Chris Wallace presses Miller on this point---asking him multiple times why Miller believes these benefits to be unconstitutional---in part because Miller doesn't really want to answer this question. He looks somewhat uncomfortable and first tries to evade this topic entirely by talking in general terms about the size of the federal government. It's understandable why Miller doesn't want to focus on this matter: in the current economic climate, federal unemployment benefits are distinctly more popular than, say, Obamacare. (A disclaimer: the popularity of something does not reflect on its Constitutionality.)
Republican John Raese is running to replace Robert Byrd in West Virginia. He's walking a very different line about unemployment benefits. He's quoted in the National Review, saying,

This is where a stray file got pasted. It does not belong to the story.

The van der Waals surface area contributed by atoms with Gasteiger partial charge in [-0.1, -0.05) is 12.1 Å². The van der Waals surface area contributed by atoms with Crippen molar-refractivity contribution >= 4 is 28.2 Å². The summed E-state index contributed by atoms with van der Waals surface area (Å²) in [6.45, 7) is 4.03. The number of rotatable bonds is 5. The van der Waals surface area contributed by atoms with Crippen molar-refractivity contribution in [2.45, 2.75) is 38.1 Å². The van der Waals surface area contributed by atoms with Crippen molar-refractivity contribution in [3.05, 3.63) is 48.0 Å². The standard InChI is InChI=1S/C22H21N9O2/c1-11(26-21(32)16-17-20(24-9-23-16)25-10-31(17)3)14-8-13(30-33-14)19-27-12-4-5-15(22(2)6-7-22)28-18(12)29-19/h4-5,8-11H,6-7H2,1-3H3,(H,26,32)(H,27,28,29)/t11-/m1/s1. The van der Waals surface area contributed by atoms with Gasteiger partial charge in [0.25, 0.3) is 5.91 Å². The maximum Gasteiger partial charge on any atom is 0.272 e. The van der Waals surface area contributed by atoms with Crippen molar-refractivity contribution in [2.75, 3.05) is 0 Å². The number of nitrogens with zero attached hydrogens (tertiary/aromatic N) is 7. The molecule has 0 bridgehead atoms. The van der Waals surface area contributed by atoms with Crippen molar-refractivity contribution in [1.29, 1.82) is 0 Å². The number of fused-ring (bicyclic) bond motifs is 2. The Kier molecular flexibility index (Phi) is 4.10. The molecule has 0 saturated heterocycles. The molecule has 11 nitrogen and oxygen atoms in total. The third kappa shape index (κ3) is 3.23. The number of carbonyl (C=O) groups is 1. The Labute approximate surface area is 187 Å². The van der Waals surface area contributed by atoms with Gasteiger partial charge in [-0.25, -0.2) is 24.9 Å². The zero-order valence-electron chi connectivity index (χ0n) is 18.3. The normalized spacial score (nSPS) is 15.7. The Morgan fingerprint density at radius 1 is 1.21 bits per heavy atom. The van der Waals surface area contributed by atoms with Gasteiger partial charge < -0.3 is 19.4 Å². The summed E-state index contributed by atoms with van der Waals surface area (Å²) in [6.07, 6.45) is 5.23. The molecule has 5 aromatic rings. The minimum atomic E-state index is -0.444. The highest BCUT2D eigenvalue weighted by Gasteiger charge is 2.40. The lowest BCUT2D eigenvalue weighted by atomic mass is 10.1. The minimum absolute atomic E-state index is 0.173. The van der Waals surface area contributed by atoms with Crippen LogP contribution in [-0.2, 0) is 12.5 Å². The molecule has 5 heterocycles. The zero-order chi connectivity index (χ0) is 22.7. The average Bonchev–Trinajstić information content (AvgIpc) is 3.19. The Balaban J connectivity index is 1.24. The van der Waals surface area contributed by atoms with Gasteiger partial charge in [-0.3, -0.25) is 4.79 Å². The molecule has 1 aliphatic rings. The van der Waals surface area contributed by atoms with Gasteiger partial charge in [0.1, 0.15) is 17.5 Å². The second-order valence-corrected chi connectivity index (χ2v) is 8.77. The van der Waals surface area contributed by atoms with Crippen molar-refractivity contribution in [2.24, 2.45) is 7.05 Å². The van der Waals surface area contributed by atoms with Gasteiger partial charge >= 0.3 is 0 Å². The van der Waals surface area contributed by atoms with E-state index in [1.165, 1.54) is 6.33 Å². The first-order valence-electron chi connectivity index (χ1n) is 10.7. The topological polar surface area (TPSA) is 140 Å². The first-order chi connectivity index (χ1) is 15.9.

“Government has to have a little soul to it. There’s nothing worse than to lay people off, and I’ve had that experience. . . . As long as you have unemployment insurance that is revenue-neutral, I don’t have a problem with that. I just don’t like it when they start printing money.”A couple points arise in this contrast. The first is that it gives insight into the ambition of some so-called "Tea Party" candidates, who critique not only the excesses of the past few years or of the post-1960s welfare state but the whole of the New Deal's legacy.
The second is a hunch that many more Republican candidates will be following the example of Raese in talking about unemployment benefits than taking Miller's stance.